Artcile by: Natasha Baker, Al Arabiya
Published: Monday 30th September 2013
An estimated 20,000 British Muslims will travel to Saudi Arabia for Hajj in October, and UK authorities are concerned about the number of fraudulent packages on sale.
The “Hajj Fraud Awareness Campaign,” a collaboration between the Council of British Hajjis and the City of London police, is due to begin this week.
The Hajj, which is the world’s biggest annual gathering, begins on Oct. 13. Increasingly, British Muslims have been affected by fraudsters looking to exploit pilgrims.
Number of pilgrims
In 2012, there were 44 reports of Hajj fraud made to British police, but the true scale of this criminality is thought to be much greater, according to the CBH.
For most pilgrims, Hajj will be a truly memorable experience, the fulfilment of a religious obligation that is required once in a lifetime for Muslims.
According to the Council, this year has been “particularly challenging,” due to changes in Hajj rules that include a reduction in quotas, and a clampdown on the number of “repeat” pilgrims, prohibiting visits from those who have made the pilgrimage in the last five years.
The cutbacks are due to the expansion of the Masjid al-Haram mosque, which will be carried out over the next three years.
Despite the reduction of the UK Hajj quota from 25,000 to 20,000 people, CBH CEO Rashid Mogradia expects the level of criminality to increase.
“We expect the figure to be at least around the 1,000 mark, maybe a few thousand,” Mogradia told Al Arabiya.
Level of fraud
“The problem is people often don’t come forward and report it [fraud], out of embarrassment or repercussions from the tour operators themselves. People are frightened of the consequences of taking it further,” said Mogradia.
“People know who these people are, and they often feel that it’s not worth taking it forward, so they suffer in silence,” he added.
This is the case despite the increasing cost of Hajj packages, and the fact that saving up for the pilgrimage is a long-term commitment for many.
“Fraudulent companies are charging similar amounts of money [to legitimate tour providers], you can’t distinguish by price,” Juel Choudhury, director of British company Premier Hajj, told Al Arabiya.
“They’re not ripping them off with prices, they’re selling a package they can’t fulfil,” Choudhury added.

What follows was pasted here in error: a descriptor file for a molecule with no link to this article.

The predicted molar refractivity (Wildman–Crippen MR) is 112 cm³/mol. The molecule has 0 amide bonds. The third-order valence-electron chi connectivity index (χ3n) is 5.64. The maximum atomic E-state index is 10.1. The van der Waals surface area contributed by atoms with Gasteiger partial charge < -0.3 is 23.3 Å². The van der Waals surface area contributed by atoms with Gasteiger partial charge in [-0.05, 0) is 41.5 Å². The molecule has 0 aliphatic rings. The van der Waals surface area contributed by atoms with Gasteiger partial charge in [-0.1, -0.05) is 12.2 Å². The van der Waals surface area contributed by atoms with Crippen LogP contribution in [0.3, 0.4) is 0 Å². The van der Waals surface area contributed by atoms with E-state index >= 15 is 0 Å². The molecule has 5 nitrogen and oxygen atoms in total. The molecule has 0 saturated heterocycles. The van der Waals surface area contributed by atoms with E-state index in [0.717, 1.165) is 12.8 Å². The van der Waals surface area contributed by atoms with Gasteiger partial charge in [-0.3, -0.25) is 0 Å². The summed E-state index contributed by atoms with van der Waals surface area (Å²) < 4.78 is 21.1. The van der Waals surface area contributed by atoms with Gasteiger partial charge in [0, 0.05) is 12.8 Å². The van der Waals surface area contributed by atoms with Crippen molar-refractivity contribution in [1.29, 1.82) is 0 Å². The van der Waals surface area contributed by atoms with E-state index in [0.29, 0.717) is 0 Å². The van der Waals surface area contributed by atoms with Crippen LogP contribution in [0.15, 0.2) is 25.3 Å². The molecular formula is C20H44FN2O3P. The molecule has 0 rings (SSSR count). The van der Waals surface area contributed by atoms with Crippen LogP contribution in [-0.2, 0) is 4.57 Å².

In a statement published by the City of London Police, Commander Steve Head described Hajj fraud as “a devastating crime that every year is robbing Muslims of a once in a life-time opportunity to make the pilgrimage to Mecca.”
In the statement, Farooq Murad, secretary general of the Muslim Council of Britain, emphasized the need for prospective pilgrims to be “vigilant and ensure that only reputable operators with proper license are used.”
How to avoid being a victim
Mogradia explained how to avoid becoming a victim of Hajj fraud.
“Number one: check that the tour operator is signed up to an ATOL scheme.
“Number two: check that the company has the Saudi Arabian Ministry of Hajj accreditation.
“Number three: that they’re a legitimate business in the UK, which can be checked by going to Companies House.
“Number four: talk to family and friends for personal recommendations.
“Number five: visit the tour operator at their business address. We’ve had instances in the past where people have sent a payment online, and found that when they go to the alleged business address, there’s no business, it’s a boarded-up shop.”
Mogradia also advised making payments by credit card. “That way there’s a money trail, and a paper trail as well.”
What do if you have been affected by fraud
“If someone has been affected by fraud, immediately they need to report it to the police,” said Mogradia.
He emphasized the need to report Hajj fraud to Action Aid, a new agency headed by the City of London police.
Often, people will not be aware that they are a victim of fraud until they arrive in Mecca.
In this case, “they should talk to their tour operator before talking to the Ministry of Hajj, and they’ll be surprised how quickly the tour operator will rectify it in Saudi Arabia,” said Mogradia. “The last thing they want is to lose their license to provide pilgrim services.”
Is it all a big mistake?
Asked about the possibility of a misunderstanding, Mogradia is doubtful.
“If the tour operator sold what he says he’s been selling, and pilgrims will see what they’ve got, then more than likely it’s down to greed,” he said.
“The total value of the industry is around £125 million in the UK alone. We suspect 10 percent of people to be affected by fraud or mis-selling, deliberate mis-selling. We want to make sure people exercise caution,” said Mogradia, adding that Hajj fraud is “a world-wide phenomenon.”
According to the City of London police, “fraudsters do not discriminate against age, gender or location.”
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